I looked over in a place of business this week and saw the politician who represents my district. When I called out his name he looked up and smiled. He remembered me, not by name, but because of the issue he helped our community with. I don’t have a relationship with any other politician, but I have had the privilege of knowing and working on staff with some well-known names in ministry, including two national radio ministries and also pastors of several of the largest churches in America. But I have also had encounters with other influential people who I doubt today know I exist, including a missionary couple who I spent some time with as a kid preacher. When I saw them several decades later, I had such appreciation for them that I wanted to give them a hug. They had to think a minute or two to remember who I might be. I was disappointed. But I have always taken delight in knowing that God knows me intimately. He is absolutely my best friend, and assures me of it every morning during my quiet time. My relationship with Christ is intimate and meets to the depths of my soul the intense health need I have for validation, affection, and significance – and supports me to stop short of throwing things at providers who disappoint me.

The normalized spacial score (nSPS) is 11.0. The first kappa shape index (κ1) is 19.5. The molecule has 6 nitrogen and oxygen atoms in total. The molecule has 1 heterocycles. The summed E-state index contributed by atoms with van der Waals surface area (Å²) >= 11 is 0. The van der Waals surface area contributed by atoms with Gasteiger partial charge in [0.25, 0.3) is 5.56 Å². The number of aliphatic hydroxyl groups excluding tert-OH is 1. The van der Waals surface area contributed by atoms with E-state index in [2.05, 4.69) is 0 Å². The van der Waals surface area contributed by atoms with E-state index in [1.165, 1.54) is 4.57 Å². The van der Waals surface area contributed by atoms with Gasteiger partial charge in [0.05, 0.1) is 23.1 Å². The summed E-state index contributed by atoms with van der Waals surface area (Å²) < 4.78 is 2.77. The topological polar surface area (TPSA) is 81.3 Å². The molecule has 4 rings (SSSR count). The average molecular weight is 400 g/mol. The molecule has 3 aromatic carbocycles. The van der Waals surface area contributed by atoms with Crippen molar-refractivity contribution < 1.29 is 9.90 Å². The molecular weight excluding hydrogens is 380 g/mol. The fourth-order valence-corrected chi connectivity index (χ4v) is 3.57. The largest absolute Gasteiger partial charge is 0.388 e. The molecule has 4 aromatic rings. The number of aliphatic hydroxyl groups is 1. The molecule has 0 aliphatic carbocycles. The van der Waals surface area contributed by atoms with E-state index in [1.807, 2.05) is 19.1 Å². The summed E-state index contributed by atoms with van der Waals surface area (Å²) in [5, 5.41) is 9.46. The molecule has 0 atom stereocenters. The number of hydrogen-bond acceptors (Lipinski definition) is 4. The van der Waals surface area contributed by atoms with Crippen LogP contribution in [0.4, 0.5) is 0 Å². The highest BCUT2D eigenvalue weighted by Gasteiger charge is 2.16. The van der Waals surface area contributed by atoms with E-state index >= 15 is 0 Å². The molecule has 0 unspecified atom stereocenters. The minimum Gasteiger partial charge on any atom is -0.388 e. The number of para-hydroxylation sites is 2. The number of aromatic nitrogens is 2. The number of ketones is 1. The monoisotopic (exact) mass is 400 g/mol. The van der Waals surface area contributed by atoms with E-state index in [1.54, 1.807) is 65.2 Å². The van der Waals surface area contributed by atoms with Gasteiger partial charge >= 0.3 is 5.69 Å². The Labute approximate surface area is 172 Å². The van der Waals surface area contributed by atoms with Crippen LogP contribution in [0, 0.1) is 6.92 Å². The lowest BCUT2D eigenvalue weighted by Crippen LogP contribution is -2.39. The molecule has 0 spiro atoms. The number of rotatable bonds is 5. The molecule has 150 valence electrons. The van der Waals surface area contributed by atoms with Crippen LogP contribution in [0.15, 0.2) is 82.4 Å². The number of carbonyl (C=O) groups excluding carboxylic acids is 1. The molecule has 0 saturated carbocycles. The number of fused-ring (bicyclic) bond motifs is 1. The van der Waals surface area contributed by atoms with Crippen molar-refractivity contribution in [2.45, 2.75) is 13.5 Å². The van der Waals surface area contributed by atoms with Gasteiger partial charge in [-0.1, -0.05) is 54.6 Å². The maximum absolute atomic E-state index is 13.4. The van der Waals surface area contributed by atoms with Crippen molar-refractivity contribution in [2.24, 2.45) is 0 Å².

DonLoy Whisnant/The Grace Perspective 19C23